THE LINK BELOW STATES PEDIATRICS BUT CONTENTS APPLY TO ADULT PATIENTS:
Your doctor will ask about your symptoms and medical history, and perform a physical exam.
Tests may include the following:
Complete blood count (CBC)—a count of the number of red and white blood cells in a blood sample
Vitamin B12 level—a test that measures the amount of vitamin B12 in the blood
Methylmalonic acid (MMA) level—a measurement of the amount of methylmalonic acid in the blood; this test determines whether a vitamin B12 deficiency exists.
Homocysteine level—a test that measures the amount of homocysteine in the blood (homocysteine is a building block of protein). The homocysteine level will be elevated if there is a shortage of vitamin B12, folate, or vitamin B-6.
Schilling test—a test in which a harmless amount of radiation is used to assess whether a vitamin B12 deficiency exists (rarely used)
Red blood cell folate level—a measurement of the amount of a B vitamin called folate
Gastrin level—a test that may help determine the cause of a vitamin B12 deficiency
Intrinsic factor assay—a measurement of the amount of a protein called intrinsic factor normally produced in the stomach; this test helps to rule out pernicious anemia as the cause of symptoms.
Bone marrow staining—a test that shows whether an iron deficiency exists
Talk with your doctor about the best treatment plan for you. Treatment options include the following:
Oral Vitamin B12 Supplement
This treatment consists of high doses of an oral vitamin B12 supplement.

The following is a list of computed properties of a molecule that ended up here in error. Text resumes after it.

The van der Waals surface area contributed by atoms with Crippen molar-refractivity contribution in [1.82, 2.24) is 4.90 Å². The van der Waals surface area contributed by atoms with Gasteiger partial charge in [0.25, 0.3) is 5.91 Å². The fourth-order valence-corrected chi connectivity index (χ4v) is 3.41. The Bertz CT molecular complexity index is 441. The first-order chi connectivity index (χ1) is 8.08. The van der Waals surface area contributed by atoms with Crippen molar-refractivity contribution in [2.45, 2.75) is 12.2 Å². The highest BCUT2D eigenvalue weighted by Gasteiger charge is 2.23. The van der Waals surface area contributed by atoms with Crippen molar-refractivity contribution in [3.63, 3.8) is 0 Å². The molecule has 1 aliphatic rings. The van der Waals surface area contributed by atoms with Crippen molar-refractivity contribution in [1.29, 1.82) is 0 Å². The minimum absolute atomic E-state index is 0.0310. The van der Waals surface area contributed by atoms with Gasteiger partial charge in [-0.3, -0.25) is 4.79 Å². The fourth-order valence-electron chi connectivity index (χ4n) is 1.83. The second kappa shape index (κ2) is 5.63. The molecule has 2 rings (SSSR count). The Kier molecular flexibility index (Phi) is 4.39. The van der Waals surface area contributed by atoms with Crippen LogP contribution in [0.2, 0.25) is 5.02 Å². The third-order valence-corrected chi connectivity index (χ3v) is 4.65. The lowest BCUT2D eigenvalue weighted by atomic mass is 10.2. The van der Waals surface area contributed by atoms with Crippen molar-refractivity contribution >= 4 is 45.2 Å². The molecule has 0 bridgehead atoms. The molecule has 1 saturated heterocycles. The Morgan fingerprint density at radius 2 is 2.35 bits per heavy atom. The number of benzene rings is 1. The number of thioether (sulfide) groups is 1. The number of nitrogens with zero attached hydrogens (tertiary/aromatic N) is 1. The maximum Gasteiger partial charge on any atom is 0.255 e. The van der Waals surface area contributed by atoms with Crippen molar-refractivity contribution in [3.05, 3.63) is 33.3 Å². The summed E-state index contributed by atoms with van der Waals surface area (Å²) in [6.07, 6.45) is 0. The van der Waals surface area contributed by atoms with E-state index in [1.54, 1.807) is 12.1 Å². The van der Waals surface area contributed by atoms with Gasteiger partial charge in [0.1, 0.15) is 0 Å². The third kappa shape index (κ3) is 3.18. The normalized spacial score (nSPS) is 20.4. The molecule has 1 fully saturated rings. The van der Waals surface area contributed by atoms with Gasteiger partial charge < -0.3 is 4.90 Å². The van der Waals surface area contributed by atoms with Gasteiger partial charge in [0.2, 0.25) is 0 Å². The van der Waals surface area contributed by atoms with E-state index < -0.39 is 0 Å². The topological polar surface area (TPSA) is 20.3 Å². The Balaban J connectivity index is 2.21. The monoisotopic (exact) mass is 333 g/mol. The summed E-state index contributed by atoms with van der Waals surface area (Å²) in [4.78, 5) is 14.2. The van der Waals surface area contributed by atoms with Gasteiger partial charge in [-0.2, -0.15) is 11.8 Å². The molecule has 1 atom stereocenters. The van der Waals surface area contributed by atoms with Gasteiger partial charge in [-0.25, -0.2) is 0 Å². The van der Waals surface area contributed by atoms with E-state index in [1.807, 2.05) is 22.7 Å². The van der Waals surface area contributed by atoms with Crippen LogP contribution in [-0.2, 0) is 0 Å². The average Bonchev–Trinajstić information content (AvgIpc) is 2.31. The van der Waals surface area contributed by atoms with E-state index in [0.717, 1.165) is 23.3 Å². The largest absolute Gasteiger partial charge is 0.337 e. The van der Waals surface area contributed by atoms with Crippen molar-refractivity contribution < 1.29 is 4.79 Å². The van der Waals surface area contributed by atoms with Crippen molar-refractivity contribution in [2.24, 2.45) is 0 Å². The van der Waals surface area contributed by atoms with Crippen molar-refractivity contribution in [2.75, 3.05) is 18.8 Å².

Vitamin B12 Injections
The doctor may advise the patient to receive injections of vitamin B12 into a muscle. Injections of vitamin B12 may be given 2-4 days per week. When blood tests show improvement, the doctor may give injections on a monthly basis.
Treatment With Antibiotics: This type of medication may be needed in cases where bacterial overgrowth in the intestines exists. The bacteria compete with the body to absorb the vitamin B12 in the intestines.
Intranasal Vitamin B12: The doctor gives the patient a supplement of vitamin B12 that is placed in the nose.
Oral Iron Therapy: The physician will recommend this treatment when an iron deficiency exists. In this case, the doctor will tell the patient to take iron supplements before treating with vitamin B12.
Prevention: To help reduce your chances of developing a deficiency of vitamin B12, take the following steps:
Avoid long-term over-consumption of alcohol.
As directed by your doctor, take a daily supplement containing vitamin B12.
As directed by your doctor, give vitamin B12 to your breastfed baby if you are a vegan or vegetarian.
Avoid overuse of nitrous oxide.
Seek diagnosis and treatment of any suspected tapeworm infestation.
Have your doctor check you for iron deficiency.
Undergo testing if your doctor suspects you are infected with the bacterium Helicobacter pylori .
Have your doctor monitor your health closely if you are taking the following drugs:
Biguanides, Aminosalicylic acid, Calcium-chelating drugs taken by mouth, Colchicine, Neomycin, Cimetidine, and Cholestyramine
Last reviewed October 2012 by Daus Mahnke, MD